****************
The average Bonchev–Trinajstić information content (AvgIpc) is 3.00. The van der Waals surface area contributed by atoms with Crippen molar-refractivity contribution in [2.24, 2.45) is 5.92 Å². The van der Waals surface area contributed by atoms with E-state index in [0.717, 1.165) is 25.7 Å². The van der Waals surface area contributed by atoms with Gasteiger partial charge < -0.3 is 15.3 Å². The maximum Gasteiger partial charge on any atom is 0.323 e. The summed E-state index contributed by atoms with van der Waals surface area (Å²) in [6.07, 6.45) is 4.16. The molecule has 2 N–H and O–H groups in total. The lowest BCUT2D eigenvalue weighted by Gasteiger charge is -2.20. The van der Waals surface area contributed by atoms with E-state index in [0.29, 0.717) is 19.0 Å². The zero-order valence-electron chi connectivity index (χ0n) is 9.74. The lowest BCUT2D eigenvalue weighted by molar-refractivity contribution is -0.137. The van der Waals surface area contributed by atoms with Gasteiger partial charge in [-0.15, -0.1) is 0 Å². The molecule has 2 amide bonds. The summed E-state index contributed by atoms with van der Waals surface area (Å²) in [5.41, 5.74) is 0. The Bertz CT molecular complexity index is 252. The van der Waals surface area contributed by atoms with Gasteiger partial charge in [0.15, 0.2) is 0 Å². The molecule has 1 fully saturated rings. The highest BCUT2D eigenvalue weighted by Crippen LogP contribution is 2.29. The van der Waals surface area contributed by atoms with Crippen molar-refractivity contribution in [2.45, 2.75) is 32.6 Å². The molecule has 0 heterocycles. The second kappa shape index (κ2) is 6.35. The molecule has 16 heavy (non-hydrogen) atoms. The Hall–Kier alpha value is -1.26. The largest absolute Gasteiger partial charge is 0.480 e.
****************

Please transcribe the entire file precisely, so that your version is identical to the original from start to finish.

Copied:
The average Bonchev–Trinajstić information content (AvgIpc) is 3.00. The van der Waals surface area contributed by atoms with Crippen molar-refractivity contribution in [2.24, 2.45) is 5.92 Å². The van der Waals surface area contributed by atoms with E-state index in [0.717, 1.165) is 25.7 Å². The van der Waals surface area contributed by atoms with Gasteiger partial charge < -0.3 is 15.3 Å². The maximum Gasteiger partial charge on any atom is 0.323 e. The summed E-state index contributed by atoms with van der Waals surface area (Å²) in [6.07, 6.45) is 4.16. The molecule has 2 N–H and O–H groups in total. The lowest BCUT2D eigenvalue weighted by Gasteiger charge is -2.20. The van der Waals surface area contributed by atoms with E-state index in [0.29, 0.717) is 19.0 Å². The zero-order valence-electron chi connectivity index (χ0n) is 9.74. The lowest BCUT2D eigenvalue weighted by molar-refractivity contribution is -0.137. The van der Waals surface area contributed by atoms with Gasteiger partial charge in [-0.15, -0.1) is 0 Å². The molecule has 2 amide bonds. The summed E-state index contributed by atoms with van der Waals surface area (Å²) in [5.41, 5.74) is 0. The Bertz CT molecular complexity index is 252. The van der Waals surface area contributed by atoms with Gasteiger partial charge in [0.15, 0.2) is 0 Å². The molecule has 1 fully saturated rings. The highest BCUT2D eigenvalue weighted by Crippen LogP contribution is 2.29. The van der Waals surface area contributed by atoms with Crippen molar-refractivity contribution in [2.45, 2.75) is 32.6 Å². The molecule has 0 heterocycles. The second kappa shape index (κ2) is 6.35. The molecule has 16 heavy (non-hydrogen) atoms. The Hall–Kier alpha value is -1.26. The largest absolute Gasteiger partial charge is 0.480 e.